Deputy First Minister and Sinn Fein MP Martin McGuinness speaks Sir Hugh Orde's request
Deputy First Minister and Sinn Fein MP Martin McGuinness has said army special forces are a "major threat".
It comes after Chief Constable Sir Hugh Orde requested support from the Special Reconnaissance Regiment to help gather intelligence on dissident republicans.
"The history of the north has shown that many of these forces have been as much a danger to the community as any other group," said Mr McGuinness.
Sir Hugh said he will discuss the move with the Policing Board next week.
Mr McGuinness said the decision was "stupid and dangerous".
He said it had "shaken his confidence" in the chief constable, and that he had raised the matter with the Prime Minister and the Taoiseach Brian Cowen.
Earlier, there was a dispute among members of the board after the SDLP and Sinn Fein complained that the board was not told of the deployment by the chief constable.
But the DUP said the deployment of the Special Reconnaissance Regiment was a national security issue and not a matter for the board.
Chief Constable Sir Hugh Orde said the regiment had no "operational role".
Chief Constable Sir Hugh Orde speaking about his request for additional support
Special forces, such as the SAS, operated throughout the Troubles, but left after the 1997 IRA ceasefire.
The Special Reconnaissance Regiment, which specialises in surveillance and intelligence gathering, has also been deployed in Afghanistan and Iraq.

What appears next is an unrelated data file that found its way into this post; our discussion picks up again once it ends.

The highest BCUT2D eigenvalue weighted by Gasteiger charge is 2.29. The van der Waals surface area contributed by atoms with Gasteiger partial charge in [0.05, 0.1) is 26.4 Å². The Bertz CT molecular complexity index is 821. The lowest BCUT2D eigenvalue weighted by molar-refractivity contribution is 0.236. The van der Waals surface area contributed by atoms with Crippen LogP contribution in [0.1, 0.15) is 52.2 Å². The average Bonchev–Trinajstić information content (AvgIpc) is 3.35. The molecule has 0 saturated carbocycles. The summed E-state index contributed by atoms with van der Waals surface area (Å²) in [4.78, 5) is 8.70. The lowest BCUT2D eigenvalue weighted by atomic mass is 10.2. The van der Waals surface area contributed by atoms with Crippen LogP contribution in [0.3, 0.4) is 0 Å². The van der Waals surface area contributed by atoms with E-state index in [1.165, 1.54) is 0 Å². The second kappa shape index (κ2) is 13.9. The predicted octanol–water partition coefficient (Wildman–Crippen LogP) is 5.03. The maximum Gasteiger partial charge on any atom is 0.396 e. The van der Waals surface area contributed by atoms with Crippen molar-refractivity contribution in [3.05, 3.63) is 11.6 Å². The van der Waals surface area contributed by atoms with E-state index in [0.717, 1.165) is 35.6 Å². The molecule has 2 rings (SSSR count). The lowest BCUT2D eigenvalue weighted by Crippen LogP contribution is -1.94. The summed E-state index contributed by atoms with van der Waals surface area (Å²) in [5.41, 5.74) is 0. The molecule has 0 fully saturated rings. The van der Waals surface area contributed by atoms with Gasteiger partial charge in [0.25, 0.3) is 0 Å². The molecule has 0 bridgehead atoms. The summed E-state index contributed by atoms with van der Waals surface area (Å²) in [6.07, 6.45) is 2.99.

The SDLP said the decision send the regiment to Northern Ireland "raises the issue of who is in control".
"At lunchtime on Thursday, the PSNI were telling the Policing Board the British Army would not be deployed save for bomb squad support," said a statement.
"But by teatime we learn that British Army recon units are deployed.
"There is an immediate issue of who made this decision, when it was made and what the PSNI did not know or knew and did not tell the Policing Board."
DUP board member Ian Paisley Jr, however, said the dissident republican threat was a "national security issue, not a matter for the policing board".
"We're there to hold the police to account on operational reasons. This is a national security issue delivering to police more intelligence, more support, more help in the national security battle to ensure terrorism is defeated.
"This poses absolutely no threat to any community in Northern Ireland."
Special Reconnaissance Regiment
The regiment was formed in 2005.
Recruits are drawn from all three services with some posts open to women.
It is based in Hereford, where the SAS also has its headquarters.
It supports other special forces units and conventional forces in a variety of operations.
Chief Constable Sir Hugh Orde said he had asked for some extra support to deal with the threats posed by a small number of what he described as "extremely dangerous people".
"We are talking of a very small number of people who increase my technical capacity," said Sir Hugh.
"They have no operational role, they support my policing operations which are undertaken by my police officers.
"So, in terms of democratic mechanisms, accountability, we have stuck absolutely rigidly to all of those which were put in place of course by the St Andrews Agreement."
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